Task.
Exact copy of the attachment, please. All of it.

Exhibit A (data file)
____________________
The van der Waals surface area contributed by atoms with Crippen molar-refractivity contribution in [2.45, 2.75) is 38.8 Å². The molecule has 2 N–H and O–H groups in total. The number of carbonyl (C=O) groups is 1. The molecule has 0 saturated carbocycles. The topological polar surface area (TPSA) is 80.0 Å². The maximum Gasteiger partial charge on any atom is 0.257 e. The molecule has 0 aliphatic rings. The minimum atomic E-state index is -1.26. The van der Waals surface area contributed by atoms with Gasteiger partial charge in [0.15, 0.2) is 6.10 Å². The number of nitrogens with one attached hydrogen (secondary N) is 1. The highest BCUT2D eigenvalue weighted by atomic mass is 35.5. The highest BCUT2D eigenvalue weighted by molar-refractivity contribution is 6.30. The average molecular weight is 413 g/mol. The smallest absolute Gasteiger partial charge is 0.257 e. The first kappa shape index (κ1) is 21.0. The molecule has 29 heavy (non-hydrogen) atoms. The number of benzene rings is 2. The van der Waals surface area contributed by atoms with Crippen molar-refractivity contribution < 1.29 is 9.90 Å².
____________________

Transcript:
The van der Waals surface area contributed by atoms with Crippen molar-refractivity contribution in [2.45, 2.75) is 38.8 Å². The molecule has 2 N–H and O–H groups in total. The number of carbonyl (C=O) groups is 1. The molecule has 0 saturated carbocycles. The topological polar surface area (TPSA) is 80.0 Å². The maximum Gasteiger partial charge on any atom is 0.257 e. The molecule has 0 aliphatic rings. The minimum atomic E-state index is -1.26. The van der Waals surface area contributed by atoms with Gasteiger partial charge in [0.15, 0.2) is 6.10 Å². The number of nitrogens with one attached hydrogen (secondary N) is 1. The highest BCUT2D eigenvalue weighted by atomic mass is 35.5. The highest BCUT2D eigenvalue weighted by molar-refractivity contribution is 6.30. The average molecular weight is 413 g/mol. The smallest absolute Gasteiger partial charge is 0.257 e. The first kappa shape index (κ1) is 21.0. The molecule has 29 heavy (non-hydrogen) atoms. The number of benzene rings is 2. The van der Waals surface area contributed by atoms with Crippen molar-refractivity contribution < 1.29 is 9.90 Å².